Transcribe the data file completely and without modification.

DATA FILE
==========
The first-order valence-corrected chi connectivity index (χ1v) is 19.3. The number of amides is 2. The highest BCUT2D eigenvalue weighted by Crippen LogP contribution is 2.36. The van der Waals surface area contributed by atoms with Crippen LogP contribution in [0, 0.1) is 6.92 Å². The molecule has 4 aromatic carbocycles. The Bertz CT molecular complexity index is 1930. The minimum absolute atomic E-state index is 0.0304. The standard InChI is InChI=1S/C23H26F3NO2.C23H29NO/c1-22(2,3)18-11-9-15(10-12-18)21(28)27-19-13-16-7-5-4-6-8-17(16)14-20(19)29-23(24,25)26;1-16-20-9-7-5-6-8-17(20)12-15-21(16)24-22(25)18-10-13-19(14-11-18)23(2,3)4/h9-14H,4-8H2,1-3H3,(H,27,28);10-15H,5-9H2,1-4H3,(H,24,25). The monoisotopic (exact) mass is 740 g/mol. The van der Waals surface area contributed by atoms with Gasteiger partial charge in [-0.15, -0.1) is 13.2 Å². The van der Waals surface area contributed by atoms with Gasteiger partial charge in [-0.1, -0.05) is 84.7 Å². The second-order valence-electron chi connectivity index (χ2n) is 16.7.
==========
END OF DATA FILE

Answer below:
The first-order valence-corrected chi connectivity index (χ1v) is 19.3. The number of amides is 2. The highest BCUT2D eigenvalue weighted by Crippen LogP contribution is 2.36. The van der Waals surface area contributed by atoms with Crippen LogP contribution in [0, 0.1) is 6.92 Å². The molecule has 4 aromatic carbocycles. The Bertz CT molecular complexity index is 1930. The minimum absolute atomic E-state index is 0.0304. The standard InChI is InChI=1S/C23H26F3NO2.C23H29NO/c1-22(2,3)18-11-9-15(10-12-18)21(28)27-19-13-16-7-5-4-6-8-17(16)14-20(19)29-23(24,25)26;1-16-20-9-7-5-6-8-17(20)12-15-21(16)24-22(25)18-10-13-19(14-11-18)23(2,3)4/h9-14H,4-8H2,1-3H3,(H,27,28);10-15H,5-9H2,1-4H3,(H,24,25). The monoisotopic (exact) mass is 740 g/mol. The van der Waals surface area contributed by atoms with Gasteiger partial charge in [-0.15, -0.1) is 13.2 Å². The van der Waals surface area contributed by atoms with Gasteiger partial charge in [-0.1, -0.05) is 84.7 Å². The second-order valence-electron chi connectivity index (χ2n) is 16.7.